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An article problem

English grammar questions, answered by Alan

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An article problem

Postby SARDORBEK » Wed Dec 07, 2011 5:33 am

Dear ALAN!

In my country, English is taught as a foreign language and students are given tests to pass the exam. Four answers are given and only one answer is usually correct in the testing examinations.
As we learn EFL, sometimes even test producers also make mistakes by putting two equal
correct answers in question, I think.
Here is the question that has always confused me:

Would you rather live in … town or in … country?

a) -/the
b) a/the
c) the/-
d) the/the

Which one is correct?

However, I found this sentence in two grammar books the other day:
In “English Grammar in Use” (2-edition) (by the way, most questions are based on this book,
so is this question)
it is given as follows:

Would you rather live in a town or in the country?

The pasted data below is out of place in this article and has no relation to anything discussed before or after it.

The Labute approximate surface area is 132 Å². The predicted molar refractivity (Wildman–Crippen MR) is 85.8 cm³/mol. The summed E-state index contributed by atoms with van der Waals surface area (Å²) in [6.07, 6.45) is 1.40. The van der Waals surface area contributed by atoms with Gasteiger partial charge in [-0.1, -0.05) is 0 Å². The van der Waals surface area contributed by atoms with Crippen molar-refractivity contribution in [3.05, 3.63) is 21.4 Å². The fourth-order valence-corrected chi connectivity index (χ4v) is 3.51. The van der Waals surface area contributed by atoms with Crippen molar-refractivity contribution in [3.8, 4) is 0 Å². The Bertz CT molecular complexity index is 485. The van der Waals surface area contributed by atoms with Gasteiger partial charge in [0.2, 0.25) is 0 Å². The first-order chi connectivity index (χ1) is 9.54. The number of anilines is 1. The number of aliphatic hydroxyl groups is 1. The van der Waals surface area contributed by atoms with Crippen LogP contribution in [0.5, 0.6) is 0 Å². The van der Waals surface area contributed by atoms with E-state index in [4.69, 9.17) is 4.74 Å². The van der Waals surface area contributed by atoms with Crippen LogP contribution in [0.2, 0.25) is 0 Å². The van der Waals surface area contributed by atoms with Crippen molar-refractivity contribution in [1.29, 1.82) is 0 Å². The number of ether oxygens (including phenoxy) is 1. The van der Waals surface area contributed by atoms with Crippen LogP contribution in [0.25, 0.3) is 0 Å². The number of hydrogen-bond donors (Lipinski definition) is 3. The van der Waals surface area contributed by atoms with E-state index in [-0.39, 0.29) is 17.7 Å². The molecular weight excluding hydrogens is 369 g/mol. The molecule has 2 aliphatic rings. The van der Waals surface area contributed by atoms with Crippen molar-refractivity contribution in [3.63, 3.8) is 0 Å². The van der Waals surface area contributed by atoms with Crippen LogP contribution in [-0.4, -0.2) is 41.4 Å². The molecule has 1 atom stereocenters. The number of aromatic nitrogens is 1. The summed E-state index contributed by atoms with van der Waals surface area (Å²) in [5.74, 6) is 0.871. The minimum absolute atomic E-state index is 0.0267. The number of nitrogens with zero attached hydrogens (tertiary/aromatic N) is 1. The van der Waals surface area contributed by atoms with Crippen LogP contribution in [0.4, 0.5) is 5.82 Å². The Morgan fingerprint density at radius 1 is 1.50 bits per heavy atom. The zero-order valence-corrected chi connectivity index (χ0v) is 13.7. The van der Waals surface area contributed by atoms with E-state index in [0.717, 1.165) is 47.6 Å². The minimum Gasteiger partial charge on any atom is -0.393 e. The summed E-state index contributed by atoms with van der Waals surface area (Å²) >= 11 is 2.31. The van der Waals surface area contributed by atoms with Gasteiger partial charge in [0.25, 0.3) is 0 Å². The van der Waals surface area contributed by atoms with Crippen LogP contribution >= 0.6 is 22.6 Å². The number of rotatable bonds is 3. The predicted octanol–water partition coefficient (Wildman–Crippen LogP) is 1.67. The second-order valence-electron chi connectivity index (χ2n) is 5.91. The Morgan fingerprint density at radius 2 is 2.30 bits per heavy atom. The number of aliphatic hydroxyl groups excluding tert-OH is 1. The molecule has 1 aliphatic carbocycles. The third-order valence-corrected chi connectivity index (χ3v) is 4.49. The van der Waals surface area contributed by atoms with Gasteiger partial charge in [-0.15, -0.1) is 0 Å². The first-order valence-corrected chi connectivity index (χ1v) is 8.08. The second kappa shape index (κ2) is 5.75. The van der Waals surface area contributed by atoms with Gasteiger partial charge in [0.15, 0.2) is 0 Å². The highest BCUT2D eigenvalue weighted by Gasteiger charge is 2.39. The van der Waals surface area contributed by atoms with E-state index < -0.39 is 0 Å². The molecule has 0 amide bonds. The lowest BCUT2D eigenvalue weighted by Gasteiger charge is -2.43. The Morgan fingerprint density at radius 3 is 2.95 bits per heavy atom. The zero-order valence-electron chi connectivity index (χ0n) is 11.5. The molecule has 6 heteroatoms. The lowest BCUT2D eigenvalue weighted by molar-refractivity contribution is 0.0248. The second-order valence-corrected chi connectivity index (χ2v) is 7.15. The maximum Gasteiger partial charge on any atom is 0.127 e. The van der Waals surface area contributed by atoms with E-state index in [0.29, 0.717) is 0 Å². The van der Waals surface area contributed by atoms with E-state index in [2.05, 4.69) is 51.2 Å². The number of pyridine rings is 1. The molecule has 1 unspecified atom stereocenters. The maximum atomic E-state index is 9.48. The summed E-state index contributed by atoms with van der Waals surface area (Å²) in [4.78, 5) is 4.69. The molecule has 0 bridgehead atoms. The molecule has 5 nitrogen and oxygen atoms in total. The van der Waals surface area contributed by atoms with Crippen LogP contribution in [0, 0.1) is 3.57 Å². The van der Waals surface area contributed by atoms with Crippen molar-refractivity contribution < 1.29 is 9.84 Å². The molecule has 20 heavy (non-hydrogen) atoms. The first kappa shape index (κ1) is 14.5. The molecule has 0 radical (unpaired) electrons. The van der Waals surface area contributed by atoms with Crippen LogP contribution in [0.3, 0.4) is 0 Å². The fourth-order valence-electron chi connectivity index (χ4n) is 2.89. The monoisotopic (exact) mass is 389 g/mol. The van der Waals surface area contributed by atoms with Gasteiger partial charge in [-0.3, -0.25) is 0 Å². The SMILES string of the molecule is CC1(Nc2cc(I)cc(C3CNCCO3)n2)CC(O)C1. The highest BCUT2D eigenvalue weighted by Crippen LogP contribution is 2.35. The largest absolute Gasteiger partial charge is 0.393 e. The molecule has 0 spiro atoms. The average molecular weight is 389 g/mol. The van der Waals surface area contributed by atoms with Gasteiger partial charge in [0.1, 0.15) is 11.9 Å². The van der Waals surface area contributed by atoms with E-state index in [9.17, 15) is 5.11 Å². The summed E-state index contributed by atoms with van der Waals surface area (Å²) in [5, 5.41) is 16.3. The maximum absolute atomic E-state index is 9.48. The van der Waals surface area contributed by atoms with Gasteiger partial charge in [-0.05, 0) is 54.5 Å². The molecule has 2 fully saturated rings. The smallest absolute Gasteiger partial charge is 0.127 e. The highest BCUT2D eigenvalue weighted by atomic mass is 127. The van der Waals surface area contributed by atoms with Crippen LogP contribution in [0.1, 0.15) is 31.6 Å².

while in “Practical English Usage” (by M. Swan)
it is given as follows:

Would you rather live in the town or in the country?

Thus, two answers are correct ---- > 'b' and 'd', aren't they?
(And as for “a”, as there is the expression – “in town” that we have across
many times, please,could YOU give an explanation on this point at the end)

What is the difference between the two (b;d) sentences?
Are both of them correct separately?
Which answer is more correct in the test?
If I have to find the correct answer, which answer should I mark after all?

Please, could YOU give me a clear explanation?

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Re: An article problem

Postby Alan » Wed Dec 07, 2011 7:12 am

(b) is the most idiomatic, but only (c) would be unacceptable.

With, therefore, 3 grammatically possible and meaningful answers, this would be an exceptionally poorly thought-out test question!

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